Edge: Cy Young (BOS)

No. 4 Starting Pitcher: 1935 Lefty Grove vs 1934 Lefty Gomez

I certainly wasn’t expecting a battle of two left-handed starters, both of whom are unimaginatively nicknamed Lefty, let alone the fact that they each had their best seasons for rival clubs just a year apart. You can’t make this stuff up. In his overall career, Grove blows Gomez out of the water. For this individual season, however, it’s a bit closer. FanGraphs WAR gives Grove a 2.4 WAR advantage while Baseball-Reference has him ahead by just one win. Gomez was 25 during his spectacular season while Grove was in the twilight of his career at 35 years old. ERA- gives a slight advantage to Gomez as does ERA+, but in each example it’s by a much slimmer margin than the gap in WAR. I give the slight edge here to Grove.

Slight Edge: Lefty Grove (BOS)

No. 5 Starting Pitcher: 1974 Luis Tiant vs 2011 C.C. Sabathia

C.C. Sabathia helped the Yankees win a World Series in 2009, something that, despite his herculean efforts to do so in 1975, Tiant was unable to accomplish. Both FanGraphs WAR and Baseball Reference WAR say that Tiant had the better season. For their careers, Baseball-Reference likes Tiant by a small degree while FanGraphs likes Sabathia by a larger degree. During these respective seasons, each pitcher finished fourth in the Cy Young voting, while Tiant finished slightly higher in MVP vote. The tie breaker has to go to what they each did in the playoffs and Tiant pitched 34 innings to a 2.65 ERA, Sabathia threw just 8 ⅔ innings to a 6.23 ERA. Give me El Tiante.

Slight Edge: Luis Tiant (BOS)

Bullpen:

These two units are incredible. The Red Sox have three insanely good closers at the back end including the three lowest seasons according to ERA-, but the Yankees have Mariano Rivera. I ended up putting three players who had their best years as starters in the Red Sox bullpen in Chris Sale, Curt Schilling, and Smoky Joe Wood. This speaks to the Red Sox incredible depth at starting pitcher. The Yankees have historically had excellent bullpens and retained their good bullpen arms for long stretches of their careers. I’m going to give the Yankees the edge here even though the Red Sox have a very good argument in their favor.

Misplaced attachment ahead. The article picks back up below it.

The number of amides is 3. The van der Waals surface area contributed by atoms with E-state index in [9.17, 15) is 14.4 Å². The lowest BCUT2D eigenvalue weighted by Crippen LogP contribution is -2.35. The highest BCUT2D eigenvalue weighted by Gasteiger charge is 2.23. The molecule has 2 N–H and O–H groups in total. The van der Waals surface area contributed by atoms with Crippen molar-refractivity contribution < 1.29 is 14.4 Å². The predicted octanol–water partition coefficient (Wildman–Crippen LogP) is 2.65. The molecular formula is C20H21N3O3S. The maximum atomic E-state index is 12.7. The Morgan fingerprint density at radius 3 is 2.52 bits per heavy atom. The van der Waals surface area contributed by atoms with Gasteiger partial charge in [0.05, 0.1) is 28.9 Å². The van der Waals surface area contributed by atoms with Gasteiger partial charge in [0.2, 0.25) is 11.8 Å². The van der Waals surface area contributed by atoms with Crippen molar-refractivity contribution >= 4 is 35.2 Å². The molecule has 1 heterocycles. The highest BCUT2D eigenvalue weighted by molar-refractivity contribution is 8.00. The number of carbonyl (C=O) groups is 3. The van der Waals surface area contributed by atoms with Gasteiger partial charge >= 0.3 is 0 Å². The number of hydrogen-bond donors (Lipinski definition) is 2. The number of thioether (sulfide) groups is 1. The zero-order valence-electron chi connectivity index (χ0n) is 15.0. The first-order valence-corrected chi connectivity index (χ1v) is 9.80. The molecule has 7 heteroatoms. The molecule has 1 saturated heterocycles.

Slight Edge: NYY

Final Tally (P): BOS 5, NYY 1

Final Tally (Total): BOS 9, NYY 7

Final Assessment: Edge-Red Sox

If you sum up the total FanGraphs war of the lineup, the bench, the starting rotation, and the bullpen in their best seasons it comes out to 182.4 for the Red Sox and 161.3 for the Yankees. The major advantage is in the area of starting pitching, where the Red Sox dominate. This isn’t quite playing fair because some exceptions were made. Mantle at DH is one example and three Red Sox starters in the bullpen is another. If you remove the WAR contributions of Sale, Schilling, and Wood the number is 160.7 for the Red Sox, less than a win below the Yankees mark. I would strongly argue that even if we reduced their workloads for reliever expectations they would post strong totals giving the Red Sox the overall advantage.

Offensively the Yankees had six advantages on offense, while I only gave the Red Sox Garciaparra, Williams, and Betts. However, only Mantle, DiMaggio, and Rodriguez were substantial advantages. The Red Sox bench is also a large advantage and allows for excellent lineups against both righties and lefties. The Yankees are heavily left handed and could benefit from a bit more balance. The pitching carries the Red Sox and I think that decides it for me. In a series, I’m taking this Red Sox team at its best over the Yankees.

This finally wraps up my All-Time Red Sox roster series, I hope you’ve all enjoyed reading it as much as I enjoyed writing it. If you missed any, you can find the links to all of the entries below.


Introduction and Honorable Mentions Part One

Honorable Mentions Part Two

Bench: Bobby Doerr

Bench: Jason Varitek

Bench: Manny Ramirez

Bench: Tris Speaker

Bench: Carl Yastrzemski

Starting Catcher: Carlton Fisk

Starting First Baseman: Jimmie Foxx

Starting Second Baseman: Dustin Pedroia

Starting Third Baseman: Wade Boggs

Starting Shortstop: Nomar Garciaparra

Starting Left Fielder: Ted Williams

Starting Center Fielder: Fred Lynn

Starting Right Field: Mookie Betts

Starting Designated Hitter: David Ortiz

Reliever: Dick Radatz

Reliever: Curt Schilling

Reliever: Chris Sale

Reliever: Smoky Joe Wood

Reliever: Craig Kimbrel

Reliever: Jonathan Papelbon

Reliever: Koji Uehara

Starter: Luis Tiant

Starter: Lefty Grove

Starter: Cy Young

Starter: Roger Clemens

Starter: Pedro Martínez

Constructing the Lineup

Red Sox/Yankees Hitters